I have been attending AA meetings for over 30 years and I have heard the promises too many times to count. And I did skip over these two, as I’ve been trying to write and comment on them from memory:
That feeling of uselessness and self-pity will disappear.
We will lose interest in selfish things and gain interest in our fellows.
I wonder from time to time if the folks who can quote the books accurately and with page numbers set out to memorize that, or if I’m just slow with the process of osmosis.
I have a few thoughts. I don’t think there’s been a time in my life when I’ve felt consistently useless and I’m not much for self pity. In my darkest hours I’m aware I am privileged and blessed.
When my kids were young, I was certainly very useful, but I did call them into being on purpose, so it was only right that I care for them. Since they were young I’ve been working in the field of intellectual and developmental disabilities, aka mental retardation, and it’s difficult to be useless there.
I drove a client from my program to another he will be attending soon. His mother is terminally ill, and she has kept him home with her as long as she is able. He has three brothers who love him and are involved in his life, but they do not want him to live with them. He got a placement in a community residence that is too far from my program for him to attend. He’s moved, and now he will transition to the new day program.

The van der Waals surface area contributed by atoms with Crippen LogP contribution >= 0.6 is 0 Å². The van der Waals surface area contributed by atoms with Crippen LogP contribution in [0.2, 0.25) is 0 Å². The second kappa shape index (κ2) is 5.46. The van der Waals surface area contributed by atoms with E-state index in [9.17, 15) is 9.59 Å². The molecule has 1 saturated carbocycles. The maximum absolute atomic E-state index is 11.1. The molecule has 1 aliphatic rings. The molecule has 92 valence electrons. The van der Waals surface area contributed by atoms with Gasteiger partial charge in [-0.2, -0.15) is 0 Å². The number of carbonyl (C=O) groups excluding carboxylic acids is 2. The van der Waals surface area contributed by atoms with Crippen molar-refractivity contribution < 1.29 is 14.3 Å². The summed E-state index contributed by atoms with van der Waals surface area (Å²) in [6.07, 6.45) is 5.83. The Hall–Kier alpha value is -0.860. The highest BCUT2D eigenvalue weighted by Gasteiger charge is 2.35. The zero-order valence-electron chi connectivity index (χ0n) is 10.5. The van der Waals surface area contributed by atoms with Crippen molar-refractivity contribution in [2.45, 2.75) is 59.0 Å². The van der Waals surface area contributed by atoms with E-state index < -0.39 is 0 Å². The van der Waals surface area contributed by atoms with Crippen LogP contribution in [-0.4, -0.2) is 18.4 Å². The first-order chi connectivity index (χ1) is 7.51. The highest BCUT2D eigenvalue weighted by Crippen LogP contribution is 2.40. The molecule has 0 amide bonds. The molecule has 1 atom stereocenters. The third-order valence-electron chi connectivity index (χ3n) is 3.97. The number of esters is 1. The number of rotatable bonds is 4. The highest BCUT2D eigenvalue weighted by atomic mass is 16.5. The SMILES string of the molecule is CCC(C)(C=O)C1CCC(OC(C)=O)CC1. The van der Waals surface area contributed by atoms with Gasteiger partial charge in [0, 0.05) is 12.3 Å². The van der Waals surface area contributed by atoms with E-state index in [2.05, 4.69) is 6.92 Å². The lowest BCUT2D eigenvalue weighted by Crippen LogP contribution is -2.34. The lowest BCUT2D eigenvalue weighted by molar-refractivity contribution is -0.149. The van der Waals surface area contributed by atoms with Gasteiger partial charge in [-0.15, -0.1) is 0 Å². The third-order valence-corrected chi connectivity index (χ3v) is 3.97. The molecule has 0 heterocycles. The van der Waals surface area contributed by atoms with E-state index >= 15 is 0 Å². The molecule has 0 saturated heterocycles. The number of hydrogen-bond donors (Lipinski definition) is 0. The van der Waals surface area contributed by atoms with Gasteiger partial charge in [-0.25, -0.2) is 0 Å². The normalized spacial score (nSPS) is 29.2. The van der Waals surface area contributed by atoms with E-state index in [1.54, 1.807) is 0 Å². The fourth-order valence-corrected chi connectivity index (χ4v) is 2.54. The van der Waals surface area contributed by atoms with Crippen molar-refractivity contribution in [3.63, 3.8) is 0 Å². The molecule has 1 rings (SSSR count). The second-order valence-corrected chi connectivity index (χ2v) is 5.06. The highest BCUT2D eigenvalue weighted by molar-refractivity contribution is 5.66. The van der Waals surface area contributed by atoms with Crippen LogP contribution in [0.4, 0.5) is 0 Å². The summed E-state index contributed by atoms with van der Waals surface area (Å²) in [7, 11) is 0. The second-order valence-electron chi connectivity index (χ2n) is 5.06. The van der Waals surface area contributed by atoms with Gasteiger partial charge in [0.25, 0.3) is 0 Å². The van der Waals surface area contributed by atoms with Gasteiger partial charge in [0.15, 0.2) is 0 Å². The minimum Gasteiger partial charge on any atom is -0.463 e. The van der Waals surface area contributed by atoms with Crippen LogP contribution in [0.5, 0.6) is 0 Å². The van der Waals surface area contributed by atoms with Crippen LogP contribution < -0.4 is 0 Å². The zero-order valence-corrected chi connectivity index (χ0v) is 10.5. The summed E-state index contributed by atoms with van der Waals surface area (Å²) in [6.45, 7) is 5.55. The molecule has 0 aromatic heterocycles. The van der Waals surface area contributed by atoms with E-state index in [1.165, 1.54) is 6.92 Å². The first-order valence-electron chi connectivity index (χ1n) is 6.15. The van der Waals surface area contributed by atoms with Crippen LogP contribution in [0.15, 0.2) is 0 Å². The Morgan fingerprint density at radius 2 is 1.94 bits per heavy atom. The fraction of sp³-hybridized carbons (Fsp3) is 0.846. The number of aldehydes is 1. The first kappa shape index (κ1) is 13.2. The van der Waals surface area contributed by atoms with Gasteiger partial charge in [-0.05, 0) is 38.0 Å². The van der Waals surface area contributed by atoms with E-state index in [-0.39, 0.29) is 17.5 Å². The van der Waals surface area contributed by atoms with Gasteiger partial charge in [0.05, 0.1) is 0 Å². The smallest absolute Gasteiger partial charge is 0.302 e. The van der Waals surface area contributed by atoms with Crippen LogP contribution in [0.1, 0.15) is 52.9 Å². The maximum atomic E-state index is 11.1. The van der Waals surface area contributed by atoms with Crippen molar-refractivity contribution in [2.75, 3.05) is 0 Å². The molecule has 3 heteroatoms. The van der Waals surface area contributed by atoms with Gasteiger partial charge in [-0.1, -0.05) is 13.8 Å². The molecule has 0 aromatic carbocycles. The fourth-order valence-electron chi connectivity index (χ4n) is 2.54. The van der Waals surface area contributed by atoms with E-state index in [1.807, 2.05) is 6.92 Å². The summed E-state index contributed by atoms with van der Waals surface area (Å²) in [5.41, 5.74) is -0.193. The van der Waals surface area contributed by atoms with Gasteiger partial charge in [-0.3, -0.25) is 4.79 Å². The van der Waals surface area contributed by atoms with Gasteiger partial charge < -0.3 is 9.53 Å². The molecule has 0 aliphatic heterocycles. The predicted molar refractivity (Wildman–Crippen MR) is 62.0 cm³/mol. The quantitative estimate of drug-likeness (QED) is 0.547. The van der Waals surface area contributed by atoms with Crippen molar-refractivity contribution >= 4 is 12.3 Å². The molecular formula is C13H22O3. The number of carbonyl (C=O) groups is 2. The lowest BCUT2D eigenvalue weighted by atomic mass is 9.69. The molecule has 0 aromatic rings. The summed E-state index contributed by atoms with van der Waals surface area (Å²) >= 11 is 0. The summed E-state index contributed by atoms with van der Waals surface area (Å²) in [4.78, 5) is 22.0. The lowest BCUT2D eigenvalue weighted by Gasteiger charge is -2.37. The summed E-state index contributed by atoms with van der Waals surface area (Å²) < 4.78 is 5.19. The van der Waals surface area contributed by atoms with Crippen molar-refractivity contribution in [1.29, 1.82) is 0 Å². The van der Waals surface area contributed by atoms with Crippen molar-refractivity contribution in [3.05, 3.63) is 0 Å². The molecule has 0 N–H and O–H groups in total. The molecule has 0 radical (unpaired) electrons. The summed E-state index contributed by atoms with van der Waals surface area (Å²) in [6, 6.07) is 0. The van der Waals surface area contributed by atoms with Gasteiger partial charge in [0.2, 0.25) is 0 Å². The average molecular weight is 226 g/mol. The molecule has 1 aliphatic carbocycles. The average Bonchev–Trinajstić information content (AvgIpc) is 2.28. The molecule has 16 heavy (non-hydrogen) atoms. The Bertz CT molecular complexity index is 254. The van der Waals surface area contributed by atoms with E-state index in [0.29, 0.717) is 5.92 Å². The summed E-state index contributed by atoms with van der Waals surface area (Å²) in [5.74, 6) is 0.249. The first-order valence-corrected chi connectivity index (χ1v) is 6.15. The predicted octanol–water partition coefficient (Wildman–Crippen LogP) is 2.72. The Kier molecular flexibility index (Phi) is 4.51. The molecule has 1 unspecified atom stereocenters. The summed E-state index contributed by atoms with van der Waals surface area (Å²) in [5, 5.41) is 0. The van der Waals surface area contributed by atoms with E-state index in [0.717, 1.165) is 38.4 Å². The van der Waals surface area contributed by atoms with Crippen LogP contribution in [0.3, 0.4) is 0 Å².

I seldom take folks out of our building and it was unusual for me to be driving one on one. I sat him in the front seat next to me because the back is full of dog hair. It may seem like a no-brainer as to where he should sit, and like any adult passenger in my car he should sit next to me, up front.
But I know the back is safer in a crash. And I know how precious this man is to his family. And I know how much trust they’ve put in me and it humbles me. And really, the front of my car is not all that dangerous. I haven’t yet had an accident.
Today I read in Dave Hingsburger’s blog about the trust people put in us. Every day at work I am useful. I know I’ve said to people in the past that it’s nice, at work, to know if they Lord should come for me right then, he’d find me doing something worthy. It’s less certain for me now, that I’m more away from the actual care of the people, but I have a chance to do even more good, and I hope I’m up to it.
I read the blog of a young man who has under two years sober, and he’s often quite miserable. I can’t help but think that part of it is that he spends too much time thinking about how he’s feeling. I’ve never known anyone to do that who ended up healthy and joyful about it.